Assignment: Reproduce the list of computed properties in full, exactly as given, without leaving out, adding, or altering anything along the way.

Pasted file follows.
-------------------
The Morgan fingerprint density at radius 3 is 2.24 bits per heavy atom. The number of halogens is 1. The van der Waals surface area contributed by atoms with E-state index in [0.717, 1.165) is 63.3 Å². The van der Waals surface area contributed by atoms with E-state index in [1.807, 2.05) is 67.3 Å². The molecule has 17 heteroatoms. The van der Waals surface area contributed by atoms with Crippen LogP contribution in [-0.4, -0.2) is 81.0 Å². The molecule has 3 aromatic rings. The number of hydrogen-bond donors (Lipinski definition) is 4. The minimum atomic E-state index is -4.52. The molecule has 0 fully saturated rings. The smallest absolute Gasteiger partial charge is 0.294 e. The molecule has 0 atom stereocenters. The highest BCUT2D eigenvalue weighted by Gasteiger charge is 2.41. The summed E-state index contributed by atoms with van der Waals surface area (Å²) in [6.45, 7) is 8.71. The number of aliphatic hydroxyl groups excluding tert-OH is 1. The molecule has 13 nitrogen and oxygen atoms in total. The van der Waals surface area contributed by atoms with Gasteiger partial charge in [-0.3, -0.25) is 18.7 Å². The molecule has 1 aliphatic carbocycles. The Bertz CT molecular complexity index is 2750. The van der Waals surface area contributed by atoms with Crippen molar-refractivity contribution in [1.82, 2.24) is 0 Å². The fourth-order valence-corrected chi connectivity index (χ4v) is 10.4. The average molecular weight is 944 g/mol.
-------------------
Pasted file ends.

The Morgan fingerprint density at radius 3 is 2.24 bits per heavy atom. The number of halogens is 1. The van der Waals surface area contributed by atoms with E-state index in [0.717, 1.165) is 63.3 Å². The van der Waals surface area contributed by atoms with E-state index in [1.807, 2.05) is 67.3 Å². The molecule has 17 heteroatoms. The van der Waals surface area contributed by atoms with Crippen LogP contribution in [-0.4, -0.2) is 81.0 Å². The molecule has 3 aromatic rings. The number of hydrogen-bond donors (Lipinski definition) is 4. The minimum atomic E-state index is -4.52. The molecule has 0 fully saturated rings. The smallest absolute Gasteiger partial charge is 0.294 e. The molecule has 0 atom stereocenters. The highest BCUT2D eigenvalue weighted by Gasteiger charge is 2.41. The summed E-state index contributed by atoms with van der Waals surface area (Å²) in [6.45, 7) is 8.71. The number of aliphatic hydroxyl groups excluding tert-OH is 1. The molecule has 13 nitrogen and oxygen atoms in total. The van der Waals surface area contributed by atoms with Gasteiger partial charge in [-0.3, -0.25) is 18.7 Å². The molecule has 1 aliphatic carbocycles. The Bertz CT molecular complexity index is 2750. The van der Waals surface area contributed by atoms with Crippen molar-refractivity contribution in [1.82, 2.24) is 0 Å². The fourth-order valence-corrected chi connectivity index (χ4v) is 10.4. The average molecular weight is 944 g/mol.